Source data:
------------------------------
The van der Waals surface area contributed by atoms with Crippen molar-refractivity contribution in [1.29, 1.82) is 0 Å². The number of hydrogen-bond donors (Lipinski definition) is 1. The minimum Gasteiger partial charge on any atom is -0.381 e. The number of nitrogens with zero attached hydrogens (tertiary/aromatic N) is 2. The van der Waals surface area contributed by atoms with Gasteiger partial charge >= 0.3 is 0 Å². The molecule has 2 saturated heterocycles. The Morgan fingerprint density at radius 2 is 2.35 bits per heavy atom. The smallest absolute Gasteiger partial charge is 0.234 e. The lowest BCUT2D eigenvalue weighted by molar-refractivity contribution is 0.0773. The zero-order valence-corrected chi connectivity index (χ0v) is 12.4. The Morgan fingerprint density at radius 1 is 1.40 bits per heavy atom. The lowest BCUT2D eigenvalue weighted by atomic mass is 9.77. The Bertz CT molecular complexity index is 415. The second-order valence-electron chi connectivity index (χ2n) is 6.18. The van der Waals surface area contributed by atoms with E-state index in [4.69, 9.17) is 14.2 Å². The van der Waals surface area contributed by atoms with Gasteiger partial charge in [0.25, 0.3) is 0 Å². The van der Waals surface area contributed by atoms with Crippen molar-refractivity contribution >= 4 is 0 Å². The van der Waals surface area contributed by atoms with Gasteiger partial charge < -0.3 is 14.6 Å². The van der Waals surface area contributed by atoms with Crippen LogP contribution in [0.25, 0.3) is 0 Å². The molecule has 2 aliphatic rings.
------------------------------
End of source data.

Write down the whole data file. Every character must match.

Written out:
The van der Waals surface area contributed by atoms with Crippen molar-refractivity contribution in [1.29, 1.82) is 0 Å². The number of hydrogen-bond donors (Lipinski definition) is 1. The minimum Gasteiger partial charge on any atom is -0.381 e. The number of nitrogens with zero attached hydrogens (tertiary/aromatic N) is 2. The van der Waals surface area contributed by atoms with Gasteiger partial charge >= 0.3 is 0 Å². The molecule has 2 saturated heterocycles. The Morgan fingerprint density at radius 2 is 2.35 bits per heavy atom. The smallest absolute Gasteiger partial charge is 0.234 e. The lowest BCUT2D eigenvalue weighted by molar-refractivity contribution is 0.0773. The zero-order valence-corrected chi connectivity index (χ0v) is 12.4. The Morgan fingerprint density at radius 1 is 1.40 bits per heavy atom. The lowest BCUT2D eigenvalue weighted by atomic mass is 9.77. The Bertz CT molecular complexity index is 415. The second-order valence-electron chi connectivity index (χ2n) is 6.18. The van der Waals surface area contributed by atoms with E-state index in [4.69, 9.17) is 14.2 Å². The van der Waals surface area contributed by atoms with Gasteiger partial charge in [0.25, 0.3) is 0 Å². The van der Waals surface area contributed by atoms with Crippen molar-refractivity contribution >= 4 is 0 Å². The van der Waals surface area contributed by atoms with Gasteiger partial charge < -0.3 is 14.6 Å². The van der Waals surface area contributed by atoms with Crippen LogP contribution in [0.25, 0.3) is 0 Å². The molecule has 2 aliphatic rings.